For their friend ... and others
By Becky Barclay
Published in News on August 28, 2011 1:50 AM
Ginger Carr is one of the dozens of people who donated blood at Mount Olive Presbyterian Church. This drive was prescheduled in honor of Christie Ivey, a local woman suffering from leukemia, but the American Red Cross also was amping up its efforts to collect as much blood as possible in preparation for Hurricane Irene.
Throughout the nine years Brettany Brock has known co-worker Christie Ivey, she has always admired Mrs. Ivey's giving personality and her willingness to help others in any way she can. So when she learned that Mrs. Ivey had leukemia and that a blood drive had been organized in her honor, Ms. Brock didn't think twice about giving blood.
Southern Bank and Trust, where Mrs. Ivey works, organized the blood drive at Mount Olive Presbyterian Church for their co-worker, who just a few weeks ago was diagnosed with acute leukemia. However, with bad weather approaching, blood personnel and donors also saw it as an opportunity to help potential victims of the natural disaster.
"(Southern Bank and Trust) wanted to do something in her honor," said Kimberly Berrier, senior donor recruitment representative with the Carolinas Blood Services Region, of which Wayne County is a part. "They'd already pledged to give blood long before Hurricane Irene showed up. People doing it on behalf or in honor of someone else, that's good, too."
"As far as the hurricane goes, that's a dilemma."
That's because all of the equipment used to collect blood and the staff to operate the equipment comes from Wilmington, and it's in the path of the hurricane.
Due to the expected high winds and torrential rains, the blood drive at Berkeley Mall Saturday had already been canceled, Mrs. Berrier said. She said she hopes today's drive at Garris Chapel won't have to be canceled, but it's a waiting game.
"We wanted to be able to keep the scheduled drives," Mrs. Berrier said, "but at the same time, we had to consider the lives of the staff who are coming from Wilmington. They're important, too. They're going to have to take care of their homes and families and make sure they're set."
Mrs. Berrier noted that collecting blood before a hurricane -- or any other natural disaster -- is important because when people are evacuated, there's no telling when things will be back up and running and when the Red Cross will be able to collect blood in the evacuated areas again.
Also, people who are displaced by the storm won't be thinking about giving blood when they're trying to put their lives back together the next few weeks or even months.
In areas without power and water, the Red Cross won't be able to go into those areas to collect blood for quite a while.
"In the meantime, the rest of the state has to pick up what they can't do in the affected areas," she said. "So we're really hoping that donors who pledged to give this Saturday at the mall blood drive will come and give Sept. 1 at the mall instead."
Even before the threat of a hurricane, blood supplies across the nation had diminished.
"Anytime students get out of school, families' priorities change and they're focused on vacation and they just get out of the habit of donating blood," Mrs. Berrier said.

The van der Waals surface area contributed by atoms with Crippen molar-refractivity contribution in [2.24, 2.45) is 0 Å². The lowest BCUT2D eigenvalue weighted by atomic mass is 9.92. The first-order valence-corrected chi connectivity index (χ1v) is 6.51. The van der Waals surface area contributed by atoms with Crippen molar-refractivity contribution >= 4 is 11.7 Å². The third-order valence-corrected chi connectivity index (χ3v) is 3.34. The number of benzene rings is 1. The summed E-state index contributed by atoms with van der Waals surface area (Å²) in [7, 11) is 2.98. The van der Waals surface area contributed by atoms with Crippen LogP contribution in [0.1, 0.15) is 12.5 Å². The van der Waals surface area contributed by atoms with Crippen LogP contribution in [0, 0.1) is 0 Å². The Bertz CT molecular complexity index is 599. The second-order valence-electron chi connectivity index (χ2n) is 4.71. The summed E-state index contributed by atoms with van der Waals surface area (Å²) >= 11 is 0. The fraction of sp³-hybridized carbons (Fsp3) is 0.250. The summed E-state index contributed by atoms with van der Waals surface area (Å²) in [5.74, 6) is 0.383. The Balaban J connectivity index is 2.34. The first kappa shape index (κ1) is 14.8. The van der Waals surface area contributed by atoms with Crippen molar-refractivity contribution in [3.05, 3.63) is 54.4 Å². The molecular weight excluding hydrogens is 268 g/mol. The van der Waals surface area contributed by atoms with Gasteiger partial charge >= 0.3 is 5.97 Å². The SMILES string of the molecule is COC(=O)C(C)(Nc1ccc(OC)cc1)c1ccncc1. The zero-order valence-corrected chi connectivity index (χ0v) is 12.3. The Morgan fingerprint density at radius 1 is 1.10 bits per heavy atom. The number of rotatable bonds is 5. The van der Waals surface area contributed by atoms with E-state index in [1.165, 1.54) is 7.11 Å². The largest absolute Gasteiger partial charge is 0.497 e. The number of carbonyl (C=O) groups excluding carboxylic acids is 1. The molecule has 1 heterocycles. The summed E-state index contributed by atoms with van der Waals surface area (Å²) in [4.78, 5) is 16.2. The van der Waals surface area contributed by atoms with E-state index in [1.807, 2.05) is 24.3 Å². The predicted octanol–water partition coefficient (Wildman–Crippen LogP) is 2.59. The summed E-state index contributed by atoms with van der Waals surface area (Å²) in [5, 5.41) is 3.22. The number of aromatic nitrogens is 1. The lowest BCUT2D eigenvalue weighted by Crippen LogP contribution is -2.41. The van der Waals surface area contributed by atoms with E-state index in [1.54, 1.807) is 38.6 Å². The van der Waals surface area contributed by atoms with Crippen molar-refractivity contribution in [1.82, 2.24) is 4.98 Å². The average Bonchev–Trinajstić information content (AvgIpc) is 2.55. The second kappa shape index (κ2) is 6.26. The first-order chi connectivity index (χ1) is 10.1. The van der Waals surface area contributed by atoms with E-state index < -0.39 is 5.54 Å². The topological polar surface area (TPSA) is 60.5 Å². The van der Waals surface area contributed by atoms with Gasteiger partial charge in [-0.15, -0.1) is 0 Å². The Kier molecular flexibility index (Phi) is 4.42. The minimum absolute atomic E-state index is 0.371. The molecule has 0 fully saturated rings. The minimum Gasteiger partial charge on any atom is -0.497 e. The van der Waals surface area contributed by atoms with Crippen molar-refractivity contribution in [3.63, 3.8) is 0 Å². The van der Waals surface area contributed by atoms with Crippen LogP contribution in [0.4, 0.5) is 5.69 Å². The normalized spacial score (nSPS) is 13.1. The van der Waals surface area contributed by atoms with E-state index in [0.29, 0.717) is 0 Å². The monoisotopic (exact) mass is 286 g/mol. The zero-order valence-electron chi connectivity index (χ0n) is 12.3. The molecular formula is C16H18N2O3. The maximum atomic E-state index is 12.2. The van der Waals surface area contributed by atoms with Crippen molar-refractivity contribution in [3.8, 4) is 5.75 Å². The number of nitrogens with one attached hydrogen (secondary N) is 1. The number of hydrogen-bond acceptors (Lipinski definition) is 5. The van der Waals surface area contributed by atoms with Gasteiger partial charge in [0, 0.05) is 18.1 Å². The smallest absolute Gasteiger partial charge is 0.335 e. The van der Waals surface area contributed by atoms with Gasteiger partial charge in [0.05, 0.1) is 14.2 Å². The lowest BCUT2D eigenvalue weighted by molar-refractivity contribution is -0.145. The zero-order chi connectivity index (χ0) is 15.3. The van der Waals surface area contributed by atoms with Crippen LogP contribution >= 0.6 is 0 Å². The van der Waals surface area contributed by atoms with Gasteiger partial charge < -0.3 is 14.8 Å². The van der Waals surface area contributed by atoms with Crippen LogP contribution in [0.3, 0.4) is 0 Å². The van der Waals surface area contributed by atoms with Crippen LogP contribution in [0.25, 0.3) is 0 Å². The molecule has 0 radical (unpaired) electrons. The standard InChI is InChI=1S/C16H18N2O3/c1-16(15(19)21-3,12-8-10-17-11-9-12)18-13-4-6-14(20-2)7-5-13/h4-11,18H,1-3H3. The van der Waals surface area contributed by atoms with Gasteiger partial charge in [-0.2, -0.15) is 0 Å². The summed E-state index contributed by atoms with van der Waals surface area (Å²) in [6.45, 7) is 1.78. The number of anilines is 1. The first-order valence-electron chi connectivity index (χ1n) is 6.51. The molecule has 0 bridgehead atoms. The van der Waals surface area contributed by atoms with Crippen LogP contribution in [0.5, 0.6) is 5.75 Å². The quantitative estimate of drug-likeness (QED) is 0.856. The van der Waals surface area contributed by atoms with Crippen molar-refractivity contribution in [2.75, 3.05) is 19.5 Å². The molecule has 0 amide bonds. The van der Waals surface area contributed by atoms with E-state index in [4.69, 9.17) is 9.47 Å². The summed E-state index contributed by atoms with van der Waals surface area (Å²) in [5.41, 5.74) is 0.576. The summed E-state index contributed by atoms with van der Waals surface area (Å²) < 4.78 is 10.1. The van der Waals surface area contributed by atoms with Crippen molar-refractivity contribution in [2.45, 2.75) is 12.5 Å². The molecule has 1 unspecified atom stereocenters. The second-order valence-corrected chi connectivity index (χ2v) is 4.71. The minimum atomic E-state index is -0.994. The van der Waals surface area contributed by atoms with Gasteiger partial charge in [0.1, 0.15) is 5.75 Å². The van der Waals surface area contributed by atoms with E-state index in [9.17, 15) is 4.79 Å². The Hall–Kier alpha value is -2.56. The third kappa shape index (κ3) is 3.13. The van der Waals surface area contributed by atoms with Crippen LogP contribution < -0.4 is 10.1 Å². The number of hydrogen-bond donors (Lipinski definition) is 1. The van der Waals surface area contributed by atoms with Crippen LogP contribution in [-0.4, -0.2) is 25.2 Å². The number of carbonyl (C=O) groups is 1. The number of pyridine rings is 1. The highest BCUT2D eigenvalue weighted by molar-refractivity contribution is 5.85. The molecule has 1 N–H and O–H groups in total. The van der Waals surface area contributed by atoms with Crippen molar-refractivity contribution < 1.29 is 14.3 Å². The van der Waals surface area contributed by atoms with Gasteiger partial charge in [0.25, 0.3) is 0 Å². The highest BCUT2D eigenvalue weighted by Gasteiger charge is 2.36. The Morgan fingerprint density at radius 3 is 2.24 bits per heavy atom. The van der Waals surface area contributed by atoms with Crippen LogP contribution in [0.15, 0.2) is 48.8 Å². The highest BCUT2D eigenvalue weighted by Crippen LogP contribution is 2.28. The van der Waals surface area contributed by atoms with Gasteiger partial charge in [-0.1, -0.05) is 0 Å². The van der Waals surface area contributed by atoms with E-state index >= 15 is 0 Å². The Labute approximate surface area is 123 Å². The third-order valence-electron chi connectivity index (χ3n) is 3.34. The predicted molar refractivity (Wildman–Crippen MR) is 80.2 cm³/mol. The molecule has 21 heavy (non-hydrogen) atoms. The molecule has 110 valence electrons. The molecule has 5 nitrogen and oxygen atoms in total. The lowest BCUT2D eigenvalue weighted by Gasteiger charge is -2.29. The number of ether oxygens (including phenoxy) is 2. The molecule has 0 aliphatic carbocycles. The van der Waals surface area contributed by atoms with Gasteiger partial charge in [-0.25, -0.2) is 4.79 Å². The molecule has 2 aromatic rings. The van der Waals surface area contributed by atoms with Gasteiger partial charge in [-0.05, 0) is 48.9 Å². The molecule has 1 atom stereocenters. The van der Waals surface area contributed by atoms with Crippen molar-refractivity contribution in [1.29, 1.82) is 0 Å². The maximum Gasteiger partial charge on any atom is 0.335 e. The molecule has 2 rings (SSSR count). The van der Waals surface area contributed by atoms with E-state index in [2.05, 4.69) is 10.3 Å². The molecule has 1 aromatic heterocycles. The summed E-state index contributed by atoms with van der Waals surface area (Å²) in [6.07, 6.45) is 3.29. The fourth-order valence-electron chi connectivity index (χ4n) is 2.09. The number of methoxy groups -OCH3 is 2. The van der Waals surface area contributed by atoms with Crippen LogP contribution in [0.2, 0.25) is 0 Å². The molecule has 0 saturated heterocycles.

"But it's still the season when people travel a lot and there are more accidents. So the need for blood is still the same, maybe even a little greater. So we were already kind of down in blood supplies and now Hurricane Irene is hitting, so that's not helping."
Mrs. Berrier noted that there's always the possibility of injuries after the hurricane passes that might require blood. That's why, she said, it's even more important to donate before, during and after an emergency.
That's why, in addition to honoring their friend and co-worker, employees of Southern Bank rolled up their sleeves and gave the gift of life Thursday.
"I know Christie would do it for me," Ms. Brock said without hesitating. "She is a person who has personally affected me."
Ms. Brock gave blood for the first time in her life back in April, following the deadly tornadoes here.
"It felt like such a rewarding experience to know I was helping somebody," she said. "It's the same thing now with the hurricane coming. I know somebody's going to need the blood."
And Ms. Brock will always be grateful to the strangers who donated blood when her 3-year-old niece needed a transfusion and her mother needed two.
Another co-worker, Brittany Newsome, said donating blood Thursday -- or any day -- is for a good cause.
"I would want someone to do the same for me," she said. "It's the right thing to do."
She described Mrs. Ivey as a strong woman. "Hands down, she's going to be all right," Ms. Newsome said.
And Thursday, Ms. Newsome was thinking not only of her co-worker, but also of the possible victims of Hurricane Irene.
Christy Goodwin was another who gave blood in honor of Mrs. Ivey. She's known her for 10 years and said Mrs. Ivey is the type of person who would give you the shirt off her back. "She's awesome and the nicest person," Ms. Goodwin said. "She goes above and beyond to help anybody."
Ms. Goodwin wasn't thinking of just her co-worker Thursday.
"I'm also thinking about the victims of Hurricane Irene who may need blood," she said.
There will always be a need for blood, not just following Hurricane Irene.
For donors who want to give blood, there is a drive Tuesday from 10:30 a.m. to 3 p.m. at the State Employees Credit Union on Berkeley Boulevard, Thursday from 9 a.m. to 1:30 p.m. at Adamsville Baptist Church and Sept. 3 at Berkeley Mall from 11 a.m. to 3:30 p.m.
For more information about the blood drives, call the local Red Cross office at 735-7201.